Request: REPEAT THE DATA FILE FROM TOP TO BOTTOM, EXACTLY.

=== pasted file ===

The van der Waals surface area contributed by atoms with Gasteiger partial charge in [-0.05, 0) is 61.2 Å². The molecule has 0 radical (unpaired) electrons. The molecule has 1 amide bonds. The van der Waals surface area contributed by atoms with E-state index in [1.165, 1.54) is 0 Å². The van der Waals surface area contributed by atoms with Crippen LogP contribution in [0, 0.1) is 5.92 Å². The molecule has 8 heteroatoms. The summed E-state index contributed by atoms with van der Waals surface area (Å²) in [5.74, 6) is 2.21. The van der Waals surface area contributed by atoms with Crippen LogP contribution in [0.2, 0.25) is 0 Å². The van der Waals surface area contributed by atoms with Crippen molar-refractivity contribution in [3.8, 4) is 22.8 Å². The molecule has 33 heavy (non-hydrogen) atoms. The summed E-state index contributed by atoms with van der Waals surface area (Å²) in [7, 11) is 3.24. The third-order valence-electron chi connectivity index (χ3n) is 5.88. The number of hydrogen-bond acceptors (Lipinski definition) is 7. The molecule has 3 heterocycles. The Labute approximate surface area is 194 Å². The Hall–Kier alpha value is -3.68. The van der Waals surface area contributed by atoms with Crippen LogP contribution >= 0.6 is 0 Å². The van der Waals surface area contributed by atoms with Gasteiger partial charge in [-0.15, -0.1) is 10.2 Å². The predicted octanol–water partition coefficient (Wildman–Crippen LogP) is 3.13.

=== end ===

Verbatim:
The van der Waals surface area contributed by atoms with Gasteiger partial charge in [-0.05, 0) is 61.2 Å². The molecule has 0 radical (unpaired) electrons. The molecule has 1 amide bonds. The van der Waals surface area contributed by atoms with E-state index in [1.165, 1.54) is 0 Å². The van der Waals surface area contributed by atoms with Crippen LogP contribution in [0, 0.1) is 5.92 Å². The molecule has 8 heteroatoms. The summed E-state index contributed by atoms with van der Waals surface area (Å²) in [5.74, 6) is 2.21. The van der Waals surface area contributed by atoms with Crippen LogP contribution in [0.2, 0.25) is 0 Å². The van der Waals surface area contributed by atoms with Crippen molar-refractivity contribution in [3.8, 4) is 22.8 Å². The molecule has 33 heavy (non-hydrogen) atoms. The summed E-state index contributed by atoms with van der Waals surface area (Å²) in [7, 11) is 3.24. The third-order valence-electron chi connectivity index (χ3n) is 5.88. The number of hydrogen-bond acceptors (Lipinski definition) is 7. The molecule has 3 heterocycles. The Labute approximate surface area is 194 Å². The Hall–Kier alpha value is -3.68. The van der Waals surface area contributed by atoms with Crippen LogP contribution >= 0.6 is 0 Å². The van der Waals surface area contributed by atoms with Gasteiger partial charge in [-0.15, -0.1) is 10.2 Å². The predicted octanol–water partition coefficient (Wildman–Crippen LogP) is 3.13.